Britain to Outlaw Religious ‘Hatred’
PRESS ASSOCIATION, Dec. 7 — British Home Secretary David Blunkett faces rebellion over a bill that would make incitement of religious “hatred” a crime punishable by up to seven years in prison.
On Dec. 7, some members of the House of Commons argued that the Serious Organized Crime and Police Bill would criminalize religious disagreement, although Blunkett said this was not his intent. Democratic Union leader Ian Paisley pointed out that the Church of England's Book of Common Prayer “contains many things
“contains many things that would be absolute anathema to a Roman Catholic” and asked, “Are those things incitement?”
Labor leader Gordon Prentice said, “I am still perplexed because there is no definition of religion, and 5,015 people in Sheffield gave their religion in the 2001 census as Jedi Knight. I hate Star Wars — should I be worried?”
Bethlehem Finds Peace — Seeks Tourists
ASSOCIATED PRESS, Dec. 5 — The four-year-old Palestinian uprising against Israel has not only killed thousands but has wrecked Holy Land tourism, particularly in Bethlehem.
Bethlehem remains literally scarred by a 2002 Israeli Army incursion which left bullet holes in the Church of the Nativity after a five-week siege of Palestinian insurgents inside. As a result, monthly visits to the town of Christ's birth have declined from 120,000 to 10,000, while only 1,500 visitors are likely to attend Christmas services, a far cry from the tens of thousands that once attended.
Violence has declined significantly since the death of Yasser Arafat last month, and Israeli, Palestinian and Vatican officials have signed an agreement to promote tourism, although mourning for Arafat has meant no Christmas decorations in Bethlehem. Amin Abu Kamel, who works at the Orient Palace Hotel near Manger Square, told the Associated Press, “I would like to see people. And peace.”
Kenyan Government Blamed for Priest's Murder
CATHOLIC INFORMATION SERVICE, Dec. 7 — Archbishop Giovanni Tonucci has indirectly blamed the Kenyan government for the Nov. 25 murder of Father John Hannon. Alluding to the collapse of law and order, the apostolic nuncio said at the Dec. 3 funeral of the 65-year-old Irish missionary priest, “Bandits are free to do what they want; innocent people are not.”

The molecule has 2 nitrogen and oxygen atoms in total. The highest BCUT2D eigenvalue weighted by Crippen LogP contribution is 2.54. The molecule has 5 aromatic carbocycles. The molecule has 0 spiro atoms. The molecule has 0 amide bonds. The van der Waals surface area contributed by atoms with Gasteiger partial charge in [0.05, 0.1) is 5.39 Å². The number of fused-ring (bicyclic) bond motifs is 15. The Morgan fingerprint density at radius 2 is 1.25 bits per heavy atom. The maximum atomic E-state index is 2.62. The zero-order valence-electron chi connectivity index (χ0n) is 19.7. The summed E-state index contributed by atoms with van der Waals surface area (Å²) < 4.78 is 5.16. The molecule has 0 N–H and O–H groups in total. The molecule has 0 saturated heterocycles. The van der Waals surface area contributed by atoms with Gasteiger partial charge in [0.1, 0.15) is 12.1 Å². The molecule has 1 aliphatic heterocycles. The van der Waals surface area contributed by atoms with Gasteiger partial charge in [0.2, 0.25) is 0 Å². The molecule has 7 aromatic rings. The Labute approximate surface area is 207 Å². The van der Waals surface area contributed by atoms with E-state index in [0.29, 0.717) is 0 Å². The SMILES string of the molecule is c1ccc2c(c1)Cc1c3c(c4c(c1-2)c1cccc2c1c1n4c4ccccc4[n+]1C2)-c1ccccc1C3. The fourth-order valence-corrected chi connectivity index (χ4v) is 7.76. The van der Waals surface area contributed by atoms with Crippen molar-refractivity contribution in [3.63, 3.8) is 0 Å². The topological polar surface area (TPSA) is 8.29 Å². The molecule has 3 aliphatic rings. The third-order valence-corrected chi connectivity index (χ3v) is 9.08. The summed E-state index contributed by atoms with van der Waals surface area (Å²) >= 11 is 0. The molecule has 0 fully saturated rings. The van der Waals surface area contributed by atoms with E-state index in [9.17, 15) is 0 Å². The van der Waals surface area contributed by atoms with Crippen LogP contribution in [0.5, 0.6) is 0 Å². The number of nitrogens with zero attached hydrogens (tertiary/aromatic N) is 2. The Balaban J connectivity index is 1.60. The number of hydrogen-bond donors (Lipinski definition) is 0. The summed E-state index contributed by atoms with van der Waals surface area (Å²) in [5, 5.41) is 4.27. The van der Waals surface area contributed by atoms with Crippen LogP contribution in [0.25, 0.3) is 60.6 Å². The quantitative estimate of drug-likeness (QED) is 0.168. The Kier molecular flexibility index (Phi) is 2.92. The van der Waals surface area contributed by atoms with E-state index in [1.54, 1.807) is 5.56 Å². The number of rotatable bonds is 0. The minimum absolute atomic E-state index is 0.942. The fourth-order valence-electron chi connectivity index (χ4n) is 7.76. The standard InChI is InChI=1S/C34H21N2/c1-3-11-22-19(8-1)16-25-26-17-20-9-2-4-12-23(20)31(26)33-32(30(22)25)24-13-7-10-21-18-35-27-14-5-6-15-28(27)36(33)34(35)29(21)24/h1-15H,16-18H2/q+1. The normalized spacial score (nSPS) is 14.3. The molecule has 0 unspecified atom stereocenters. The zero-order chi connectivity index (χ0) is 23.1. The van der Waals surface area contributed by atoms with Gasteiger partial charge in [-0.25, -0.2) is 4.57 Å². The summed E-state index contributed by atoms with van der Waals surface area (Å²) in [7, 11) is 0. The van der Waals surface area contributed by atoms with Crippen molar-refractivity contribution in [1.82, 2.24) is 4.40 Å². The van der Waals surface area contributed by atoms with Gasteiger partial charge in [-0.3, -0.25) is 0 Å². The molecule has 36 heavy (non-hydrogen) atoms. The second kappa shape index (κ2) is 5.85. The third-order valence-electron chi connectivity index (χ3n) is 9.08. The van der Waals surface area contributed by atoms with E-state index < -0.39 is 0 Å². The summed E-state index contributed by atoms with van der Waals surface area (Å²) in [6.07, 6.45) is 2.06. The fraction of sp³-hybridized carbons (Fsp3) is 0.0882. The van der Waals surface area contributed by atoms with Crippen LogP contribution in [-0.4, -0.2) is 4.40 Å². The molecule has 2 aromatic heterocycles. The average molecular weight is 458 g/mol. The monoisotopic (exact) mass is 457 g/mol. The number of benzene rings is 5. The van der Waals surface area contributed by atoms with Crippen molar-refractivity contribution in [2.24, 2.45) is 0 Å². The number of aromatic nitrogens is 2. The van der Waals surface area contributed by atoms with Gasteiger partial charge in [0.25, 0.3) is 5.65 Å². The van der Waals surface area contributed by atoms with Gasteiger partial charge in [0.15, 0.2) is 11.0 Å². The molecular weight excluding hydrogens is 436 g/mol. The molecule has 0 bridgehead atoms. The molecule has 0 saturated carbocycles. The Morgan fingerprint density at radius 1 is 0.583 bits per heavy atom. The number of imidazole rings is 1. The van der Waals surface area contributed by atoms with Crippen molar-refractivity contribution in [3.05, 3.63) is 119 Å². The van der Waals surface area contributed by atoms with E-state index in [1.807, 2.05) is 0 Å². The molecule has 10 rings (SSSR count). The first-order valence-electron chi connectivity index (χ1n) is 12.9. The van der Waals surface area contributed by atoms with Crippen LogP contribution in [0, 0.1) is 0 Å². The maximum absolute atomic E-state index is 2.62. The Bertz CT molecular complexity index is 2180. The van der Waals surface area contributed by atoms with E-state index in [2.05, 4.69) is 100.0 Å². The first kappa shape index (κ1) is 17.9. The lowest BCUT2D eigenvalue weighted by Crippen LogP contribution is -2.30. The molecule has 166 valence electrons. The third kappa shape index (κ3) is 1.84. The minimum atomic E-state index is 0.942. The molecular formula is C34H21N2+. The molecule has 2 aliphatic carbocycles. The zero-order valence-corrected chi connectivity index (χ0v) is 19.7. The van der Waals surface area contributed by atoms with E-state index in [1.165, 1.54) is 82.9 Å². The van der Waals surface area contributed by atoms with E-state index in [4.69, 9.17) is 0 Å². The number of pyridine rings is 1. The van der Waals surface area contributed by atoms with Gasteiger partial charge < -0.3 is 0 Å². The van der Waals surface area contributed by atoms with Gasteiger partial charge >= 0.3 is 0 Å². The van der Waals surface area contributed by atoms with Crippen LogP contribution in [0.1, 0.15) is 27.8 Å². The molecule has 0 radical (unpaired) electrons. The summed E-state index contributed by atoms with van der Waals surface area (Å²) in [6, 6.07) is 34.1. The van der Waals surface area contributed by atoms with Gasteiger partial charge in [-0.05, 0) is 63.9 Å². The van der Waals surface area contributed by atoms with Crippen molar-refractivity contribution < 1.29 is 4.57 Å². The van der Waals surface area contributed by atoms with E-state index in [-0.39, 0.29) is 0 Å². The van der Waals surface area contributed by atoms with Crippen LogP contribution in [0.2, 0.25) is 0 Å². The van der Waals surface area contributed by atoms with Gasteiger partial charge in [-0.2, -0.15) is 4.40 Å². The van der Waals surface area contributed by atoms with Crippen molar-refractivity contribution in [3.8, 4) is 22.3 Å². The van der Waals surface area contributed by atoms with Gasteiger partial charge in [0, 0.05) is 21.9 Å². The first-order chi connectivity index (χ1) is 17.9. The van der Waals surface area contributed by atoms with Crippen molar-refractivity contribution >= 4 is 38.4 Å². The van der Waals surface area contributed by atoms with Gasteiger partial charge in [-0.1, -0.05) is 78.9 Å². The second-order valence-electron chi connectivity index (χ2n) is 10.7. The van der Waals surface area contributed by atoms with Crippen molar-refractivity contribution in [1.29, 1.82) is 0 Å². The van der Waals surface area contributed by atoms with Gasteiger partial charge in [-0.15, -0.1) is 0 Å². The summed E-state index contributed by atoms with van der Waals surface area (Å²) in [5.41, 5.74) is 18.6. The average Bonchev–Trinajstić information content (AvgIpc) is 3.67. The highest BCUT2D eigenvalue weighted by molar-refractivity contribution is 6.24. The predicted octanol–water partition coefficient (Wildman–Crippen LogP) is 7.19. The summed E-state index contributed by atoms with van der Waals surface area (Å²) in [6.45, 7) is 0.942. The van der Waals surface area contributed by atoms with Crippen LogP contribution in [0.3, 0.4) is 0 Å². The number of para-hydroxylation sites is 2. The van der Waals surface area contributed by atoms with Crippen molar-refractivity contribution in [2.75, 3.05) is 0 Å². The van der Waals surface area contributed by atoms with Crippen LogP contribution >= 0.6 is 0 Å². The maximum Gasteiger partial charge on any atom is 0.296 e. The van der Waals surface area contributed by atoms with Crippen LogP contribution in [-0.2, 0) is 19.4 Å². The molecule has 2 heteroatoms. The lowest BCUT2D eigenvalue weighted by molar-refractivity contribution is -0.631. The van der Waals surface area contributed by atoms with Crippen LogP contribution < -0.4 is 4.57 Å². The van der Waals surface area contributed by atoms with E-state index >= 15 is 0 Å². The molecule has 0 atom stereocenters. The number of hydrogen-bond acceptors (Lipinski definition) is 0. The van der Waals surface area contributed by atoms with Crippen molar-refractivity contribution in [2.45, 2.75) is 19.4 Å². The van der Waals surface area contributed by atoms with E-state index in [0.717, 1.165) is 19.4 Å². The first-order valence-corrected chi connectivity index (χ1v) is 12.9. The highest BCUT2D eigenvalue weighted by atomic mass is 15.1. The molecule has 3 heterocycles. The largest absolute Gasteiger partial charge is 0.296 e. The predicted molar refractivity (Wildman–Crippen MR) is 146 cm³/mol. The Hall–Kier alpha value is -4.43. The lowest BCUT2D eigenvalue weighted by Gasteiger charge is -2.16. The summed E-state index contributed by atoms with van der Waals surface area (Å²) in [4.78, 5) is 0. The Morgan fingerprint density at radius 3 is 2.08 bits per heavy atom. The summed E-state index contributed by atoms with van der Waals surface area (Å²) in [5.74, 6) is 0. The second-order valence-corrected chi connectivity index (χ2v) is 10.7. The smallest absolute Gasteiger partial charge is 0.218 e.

Archbishop Tonucci said he “was shocked that criminals could attack a mission station, cruelly murder a priest, rape a little girl and walk away scot-free” and concluded, “Security seems to be a foreign word in this country.”
Ten people have been arrested in the case.
Food Chain Apologizes for Anti-Christmas Bigotry
MALTAMEDIA ONLINE, Dec. 4 — An Australian fast-food chain has apologized to a Sydney franchise owner for ordering him to remove a Nativity scene from his counter.
Jeff Fisher, chief executive officer of the Oporto chain, said the instruction to the franchisee, a Catholic immigrant from Malta, was “politically correct” and “overzealous.”
Australian Prime Minister John Howard has condemned the secularization of the “holiday season,” saying, “You can't have a generic approach to Christmas. It celebrates an historic event; it celebrates the birth of Jesus of Nazareth …You can't replace that.”
- Dec. 19, 2004-Jan. 1, 2005